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$560M Powerball Winner Can Keep Her Name Private, Judge Rules (nytimes.com)
186 points by breitling 6 months ago | hide | past | web | favorite | 126 comments



This is great for the winner, but how would you prevent collusion here? Suppose all winners of every lottery were anonymous -- how would you know the lotteries are even legit?

1. You might argue that auditors and other government officials would enforce integrity. However, it would be trivial to bribe them. In addition, without total transparency you couldn't have confidence in what they're saying, anyway. It's too easy for them to lie.

2. Perhaps the real winners name would be in some book somewhere, e.g. a tax log, but the real name is out of public sight. This would also be easy to rig. If it's anonymous what's stopping the lottery commission and state government from creating a fake winner?

3. Perhaps the biggest argument in favor of a pro-anonymous lottery is that you already can be anonymous by setting up a trust. This is true, but doesn't answer the question -- how do you know it's legit?

Maybe we should just cap the winnings at 10K, an amount that people wouldn't bug you so much for and change the odds such that the revenue the state gets is the same.

Then everyone wins, no? So, in this case, instead of a single winner of 580M you could've had 60 thousand people win 10K instead. Sounds pretty good. An amount high enough that you'd give it a shot for a buck, but not so high that you'd annoy them if they won.


> 1. You might argue that auditors and other government officials would enforce integrity. However, it would be trivial to bribe them.

This seems like a very casual way to dismiss governmental integrity. Can't you apply this argument to any financial gain you could get from the government? e.g. "You might argue that auditors and other government officials would force people to pay taxes. However, it would be trivial to bribe them."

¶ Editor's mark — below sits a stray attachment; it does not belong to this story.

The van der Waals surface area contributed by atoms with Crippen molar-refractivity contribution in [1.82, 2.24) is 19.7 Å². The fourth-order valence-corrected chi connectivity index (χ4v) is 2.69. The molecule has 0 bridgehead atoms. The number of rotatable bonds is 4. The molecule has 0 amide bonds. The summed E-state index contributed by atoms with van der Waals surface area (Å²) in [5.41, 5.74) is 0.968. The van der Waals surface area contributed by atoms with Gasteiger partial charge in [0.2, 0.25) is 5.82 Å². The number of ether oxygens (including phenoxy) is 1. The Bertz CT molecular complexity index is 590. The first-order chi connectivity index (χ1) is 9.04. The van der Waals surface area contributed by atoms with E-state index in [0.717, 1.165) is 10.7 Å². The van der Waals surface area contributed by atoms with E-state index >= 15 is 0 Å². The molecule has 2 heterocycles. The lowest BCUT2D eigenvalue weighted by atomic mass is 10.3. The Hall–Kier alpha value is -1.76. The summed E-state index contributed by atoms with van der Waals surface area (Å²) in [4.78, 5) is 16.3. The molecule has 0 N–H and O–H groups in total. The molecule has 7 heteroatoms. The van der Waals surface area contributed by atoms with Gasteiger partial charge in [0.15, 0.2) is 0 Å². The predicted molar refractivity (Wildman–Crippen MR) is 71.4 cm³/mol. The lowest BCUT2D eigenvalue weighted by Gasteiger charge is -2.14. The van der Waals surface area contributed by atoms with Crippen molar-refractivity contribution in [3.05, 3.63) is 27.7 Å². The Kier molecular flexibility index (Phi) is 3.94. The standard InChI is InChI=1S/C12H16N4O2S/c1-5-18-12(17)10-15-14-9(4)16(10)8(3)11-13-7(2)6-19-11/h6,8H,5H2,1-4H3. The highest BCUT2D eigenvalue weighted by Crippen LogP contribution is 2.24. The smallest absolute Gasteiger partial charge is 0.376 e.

Apologies for my cynicism, but given that this happens pretty frequently [1] I can't ignore the incentives when dealing with such large amounts of money.

[1] http://www.oregonlive.com/business/index.ssf/2018/02/tax_cre...

[2] http://www.baltimoresun.com/news/maryland/harford/aegis/ph-a...

[3] http://www.wjcl.com/article/chatham-area-transit-contractor-...

Transparency is a good way of preventing corruption. I don't have a citation off hand, but I'm pretty confident that this is true. I'll dig one up if you're curious.


I still am not sure that "trivial" is the right level to rate the ability to bribe government officials is at. After all, each of those links points to a person charged or convicted of bribery, meaning that the people privy to the situation raised it with the authorities deliberately or through incompetence.

Thinking about what the collusion would look like here, I think faking the drawing (which is a well-publicized event) is more difficult than having a ticket printed after the numbers are drawn. In the latter case, who has to be "in on it" for it to succeed? It seems like an audit trail on each ticket would be sufficient, proving the time that it was purchased. It seems like this would require a lot of forged evidence in order to successfully pull off that scheme, and it doesn't require that the audit log be publicly disclosed.

Or at least, who is the winner of the lottery hidden from? Is it hidden from the IRS? Is it hidden from the disbursement department at the lottery? Is it hidden from the issuer of the original lottery ticket? These all represent groups of people who you would have to buy out in order to successfully collude.


> After all, each of those links points to a person charged or convicted of bribery, meaning that the people privy to the situation raised it with the authorities deliberately or through incompetence.

This logic is flawed. Any time you hear about someone getting caught, there are additional instances in which someone got away with it. You don’t read about a murderer getting caught and conclude that the problem of murder is not in effect.


Trivial appears to be the right word. In the linked cases of bribery government officials were bribed for a hundred to hundreds of thousands of dollars. When public officials are bribed, they all tend to be in that ballpark. What happens when you can offer dozens of millions of dollars, or a hundred million or more to the right official? Most likely, no one would ever need to offer that high of a number.